Wednesday, November 24, 2010

Christmas cake

     I can not imagine Christmas without this cake on the table. It has been a staple in my family for as long as I remember. I am not a fan of fruitcake. There are a million of them out there and maybe three I have tasted that I enjoyed, but I love this recipe. This is a very dense cake filled with all kinds of fruits, nuts and peel. It is also not overly sweet, the molasses really cuts the sweetness of all the candied ingredients. I recently found out, this is actually my grandmother's mother's recipe so it has been in the family for ages. My grandmother Craig also makes a variation of this cake with strawberries in it.
     Most of my aunts on my Mom's side make this cake and I will give a few variations, after the recipe. The recipe is posted as I got it, if you have any questions feel free to drop me a line and I'll give any help I can.

Grandma Fisher and Marlyn

     If you are wondering why all the pictures of my grandmother look so similar, they're all from her 90th birthday. I have very few photos of my family to choose from but just wait till I get back from raiding the photo albums this Christmas.

     The recipe is fairly straight forward and no tricky baking techniques, but it is a large recipe, families of eleven, remember. The beauty is that this freezes well so any extra keeps for ages. It may even be the one fruitcake you can give as a gift at the holidays people will actually appreciate. LOL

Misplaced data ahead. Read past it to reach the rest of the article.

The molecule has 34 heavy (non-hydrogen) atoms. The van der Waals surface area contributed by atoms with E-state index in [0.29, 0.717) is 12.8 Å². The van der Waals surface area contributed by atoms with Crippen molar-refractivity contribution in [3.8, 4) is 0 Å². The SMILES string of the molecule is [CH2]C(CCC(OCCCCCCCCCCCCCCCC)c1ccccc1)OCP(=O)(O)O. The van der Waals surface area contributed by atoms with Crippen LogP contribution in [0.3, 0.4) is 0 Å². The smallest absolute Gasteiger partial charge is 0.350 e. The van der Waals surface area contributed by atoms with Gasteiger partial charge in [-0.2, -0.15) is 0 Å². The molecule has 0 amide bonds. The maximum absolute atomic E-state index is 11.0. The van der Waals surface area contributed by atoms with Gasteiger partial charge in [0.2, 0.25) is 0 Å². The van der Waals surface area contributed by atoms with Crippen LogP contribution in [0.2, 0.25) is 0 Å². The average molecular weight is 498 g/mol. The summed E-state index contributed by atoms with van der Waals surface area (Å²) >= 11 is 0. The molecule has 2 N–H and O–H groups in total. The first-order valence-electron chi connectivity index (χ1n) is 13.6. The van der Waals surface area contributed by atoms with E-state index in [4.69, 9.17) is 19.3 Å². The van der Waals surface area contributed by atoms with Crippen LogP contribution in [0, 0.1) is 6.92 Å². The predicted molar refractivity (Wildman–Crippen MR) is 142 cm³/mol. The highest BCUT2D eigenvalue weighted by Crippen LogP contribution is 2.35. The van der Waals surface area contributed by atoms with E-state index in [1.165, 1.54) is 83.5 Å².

Mom’s Christmas Cake

12 oz. currants                       
8 oz. glazed red cherries
16 oz. mixed peel                    
8 oz.  glazed green cherries
16 oz. mixed fruit                    
16 oz. maraschino cherries red
15 oz. small raisins                   
16 oz.  Maraschino cherries green
15 oz.  large raisins                 
8 oz.  glazed pineapple ring
8 oz.  pecans                         
12 oz.  walnuts
8 oz.  almonds                        
4 cups white sugar
3 cups butter melted                
3 cups mild molasses
2 cups milk                            
10 eggs
2 tsp. Each salt, cinnamon, cloves, allspice, nutmeg, & baking soda
8 cups flour

Mix fruit the night before you bake your cake. Coat the fruit with flour approx. 2 cups.  Mix remaining ingredients and add to fruit stir well and put in pans.  Put a pan of water in the bottom of your oven during baking to prevent your cakes from drying.  Bake in a 325 degree oven until a toothpick inserted in the center of the cake comes out clean.  Approximate baking time for a loaf pan is 2 hours.  Baking time may vary according to your oven temperature.  I add extra fruit to my recipe I add what ever fruit I like best.  As I am always doing things on the spur of the moment I sometimes coat my fruit and bake the cake as soon as I can mix it and get it in the oven. I use Pam and flour on my pans.  I find the light aluminum throw away pans are best.  You may use any size just vary your cooking time.